No tall promises, EC tells parties

February 23, 2014 12:18 pm | Updated May 18, 2016 10:32 am IST - New Delhi

Ahead of the April-May Lok Sabha elections, the Election Commission has issued fresh, comprehensive guidelines for political parties on their conduct and manifestos, cautioning them against making tall promises because in reality distribution of freebies of any kind “influences all people” and “shakes the root of free and fair elections to a large degree.”

While the EC has agreed in principle that framing manifestos is the right of the parties, it has refused to overlook the undesirable impact of some of the promises and offers on free and fair elections and on maintaining a level-playing field.

The EC has directed all parties and candidates to ensure that their manifestos reflect the rationale for the promises and broadly indicate the ways and means of meeting the financial requirements. “The trust of voters should be sought only on those promises which are possible to be fulfilled.”

Manifestos should not contain anything repugnant to the ideals and principles enshrined in the Constitution. The parties should avoid making promises that are likely to vitiate the election process or exert undue influence on voters.

The guidelines follow the EC’s move to create a level-playing field before elections, following the Supreme Court’s directions.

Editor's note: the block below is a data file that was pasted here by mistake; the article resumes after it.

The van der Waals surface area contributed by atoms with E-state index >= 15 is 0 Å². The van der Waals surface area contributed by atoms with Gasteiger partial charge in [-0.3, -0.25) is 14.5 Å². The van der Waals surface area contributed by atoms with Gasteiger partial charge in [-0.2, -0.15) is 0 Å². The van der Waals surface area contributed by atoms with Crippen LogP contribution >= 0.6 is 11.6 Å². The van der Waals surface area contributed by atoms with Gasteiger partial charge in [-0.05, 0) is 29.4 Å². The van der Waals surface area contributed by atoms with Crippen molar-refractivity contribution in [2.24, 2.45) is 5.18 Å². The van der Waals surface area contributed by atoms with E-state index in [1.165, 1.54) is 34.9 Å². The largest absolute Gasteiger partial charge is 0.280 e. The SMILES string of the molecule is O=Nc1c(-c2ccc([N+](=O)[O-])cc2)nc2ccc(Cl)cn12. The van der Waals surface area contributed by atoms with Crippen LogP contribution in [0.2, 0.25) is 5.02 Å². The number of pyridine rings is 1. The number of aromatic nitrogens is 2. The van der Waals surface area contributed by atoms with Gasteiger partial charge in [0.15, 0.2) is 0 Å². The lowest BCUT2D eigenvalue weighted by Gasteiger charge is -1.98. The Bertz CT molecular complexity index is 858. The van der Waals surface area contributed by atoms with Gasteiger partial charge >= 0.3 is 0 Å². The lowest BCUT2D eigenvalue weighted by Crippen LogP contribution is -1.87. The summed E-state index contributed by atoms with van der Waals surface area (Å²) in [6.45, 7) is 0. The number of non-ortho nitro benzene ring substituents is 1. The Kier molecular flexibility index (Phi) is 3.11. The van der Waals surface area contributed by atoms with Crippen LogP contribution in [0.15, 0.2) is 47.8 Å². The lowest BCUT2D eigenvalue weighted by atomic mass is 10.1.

In its July 5, 2013 verdict, the Supreme Court said that though promises made in manifestos could not be construed as corrupt practices as per law, the distribution of freebies of any kind “influences” all people.

The guidelines have taken into consideration the views of the parties expressed at a meeting with the EC on February 7. They have also been included in the Model Code of Conduct.

At the meeting, most of the parties stressed the need for adequate Central police force and CCTV and video camera arrangements at polling stations.

Some suggested that the EC review the transfers and postings made by the State governments in the run-up to the elections. A few wanted transparency in corporate funding for parties.

They almost unanimously called for an upward revision of the ceiling on election expenses in view of the rise in price index.

On the general conduct of the parties, the EC has directed that no party or candidate indulge in any activity that may aggravate differences or create mutual hatred among castes and communities.

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